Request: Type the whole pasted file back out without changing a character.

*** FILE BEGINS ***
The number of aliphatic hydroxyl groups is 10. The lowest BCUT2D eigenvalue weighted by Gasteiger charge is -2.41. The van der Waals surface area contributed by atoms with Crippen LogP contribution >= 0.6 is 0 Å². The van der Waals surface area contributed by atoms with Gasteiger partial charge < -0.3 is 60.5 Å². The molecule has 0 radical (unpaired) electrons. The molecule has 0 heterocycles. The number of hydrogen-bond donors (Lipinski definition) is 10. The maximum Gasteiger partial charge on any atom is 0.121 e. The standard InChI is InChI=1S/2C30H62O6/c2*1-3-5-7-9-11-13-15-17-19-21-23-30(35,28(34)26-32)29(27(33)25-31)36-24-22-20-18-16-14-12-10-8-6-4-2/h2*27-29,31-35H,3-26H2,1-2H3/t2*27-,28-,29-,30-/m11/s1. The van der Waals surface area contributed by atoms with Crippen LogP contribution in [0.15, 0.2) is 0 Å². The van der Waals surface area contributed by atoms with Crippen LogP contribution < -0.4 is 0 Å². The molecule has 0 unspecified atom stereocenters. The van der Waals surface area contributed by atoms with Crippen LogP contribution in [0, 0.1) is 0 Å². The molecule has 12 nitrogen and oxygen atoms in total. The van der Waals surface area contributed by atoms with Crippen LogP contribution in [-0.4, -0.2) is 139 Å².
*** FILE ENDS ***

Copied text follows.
The number of aliphatic hydroxyl groups is 10. The lowest BCUT2D eigenvalue weighted by Gasteiger charge is -2.41. The van der Waals surface area contributed by atoms with Crippen LogP contribution >= 0.6 is 0 Å². The van der Waals surface area contributed by atoms with Gasteiger partial charge < -0.3 is 60.5 Å². The molecule has 0 radical (unpaired) electrons. The molecule has 0 heterocycles. The number of hydrogen-bond donors (Lipinski definition) is 10. The maximum Gasteiger partial charge on any atom is 0.121 e. The standard InChI is InChI=1S/2C30H62O6/c2*1-3-5-7-9-11-13-15-17-19-21-23-30(35,28(34)26-32)29(27(33)25-31)36-24-22-20-18-16-14-12-10-8-6-4-2/h2*27-29,31-35H,3-26H2,1-2H3/t2*27-,28-,29-,30-/m11/s1. The van der Waals surface area contributed by atoms with Crippen LogP contribution in [0.15, 0.2) is 0 Å². The van der Waals surface area contributed by atoms with Crippen LogP contribution < -0.4 is 0 Å². The molecule has 0 unspecified atom stereocenters. The van der Waals surface area contributed by atoms with Crippen LogP contribution in [0, 0.1) is 0 Å². The molecule has 12 nitrogen and oxygen atoms in total. The van der Waals surface area contributed by atoms with Crippen LogP contribution in [-0.4, -0.2) is 139 Å².